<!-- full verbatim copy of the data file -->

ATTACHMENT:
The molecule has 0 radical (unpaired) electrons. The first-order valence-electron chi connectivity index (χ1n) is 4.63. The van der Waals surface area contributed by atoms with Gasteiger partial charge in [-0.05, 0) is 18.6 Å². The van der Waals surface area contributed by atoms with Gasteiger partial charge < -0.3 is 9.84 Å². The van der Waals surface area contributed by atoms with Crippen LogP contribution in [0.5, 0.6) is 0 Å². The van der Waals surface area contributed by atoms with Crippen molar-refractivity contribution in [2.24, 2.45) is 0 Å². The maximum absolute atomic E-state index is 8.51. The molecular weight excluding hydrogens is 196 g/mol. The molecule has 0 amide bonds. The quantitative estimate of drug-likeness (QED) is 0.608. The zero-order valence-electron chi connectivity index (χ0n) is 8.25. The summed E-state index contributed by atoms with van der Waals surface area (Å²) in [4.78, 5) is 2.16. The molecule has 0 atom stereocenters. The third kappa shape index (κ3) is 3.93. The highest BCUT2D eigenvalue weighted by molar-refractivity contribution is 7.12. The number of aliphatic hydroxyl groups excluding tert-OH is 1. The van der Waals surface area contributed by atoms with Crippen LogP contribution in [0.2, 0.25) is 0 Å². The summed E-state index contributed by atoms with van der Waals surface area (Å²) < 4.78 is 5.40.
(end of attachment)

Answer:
The molecule has 0 radical (unpaired) electrons. The first-order valence-electron chi connectivity index (χ1n) is 4.63. The van der Waals surface area contributed by atoms with Gasteiger partial charge in [-0.05, 0) is 18.6 Å². The van der Waals surface area contributed by atoms with Gasteiger partial charge < -0.3 is 9.84 Å². The van der Waals surface area contributed by atoms with Crippen LogP contribution in [0.5, 0.6) is 0 Å². The van der Waals surface area contributed by atoms with Crippen molar-refractivity contribution in [2.24, 2.45) is 0 Å². The maximum absolute atomic E-state index is 8.51. The molecular weight excluding hydrogens is 196 g/mol. The molecule has 0 amide bonds. The quantitative estimate of drug-likeness (QED) is 0.608. The zero-order valence-electron chi connectivity index (χ0n) is 8.25. The summed E-state index contributed by atoms with van der Waals surface area (Å²) in [4.78, 5) is 2.16. The molecule has 0 atom stereocenters. The third kappa shape index (κ3) is 3.93. The highest BCUT2D eigenvalue weighted by molar-refractivity contribution is 7.12. The number of aliphatic hydroxyl groups excluding tert-OH is 1. The van der Waals surface area contributed by atoms with Crippen LogP contribution in [0.2, 0.25) is 0 Å². The summed E-state index contributed by atoms with van der Waals surface area (Å²) < 4.78 is 5.40.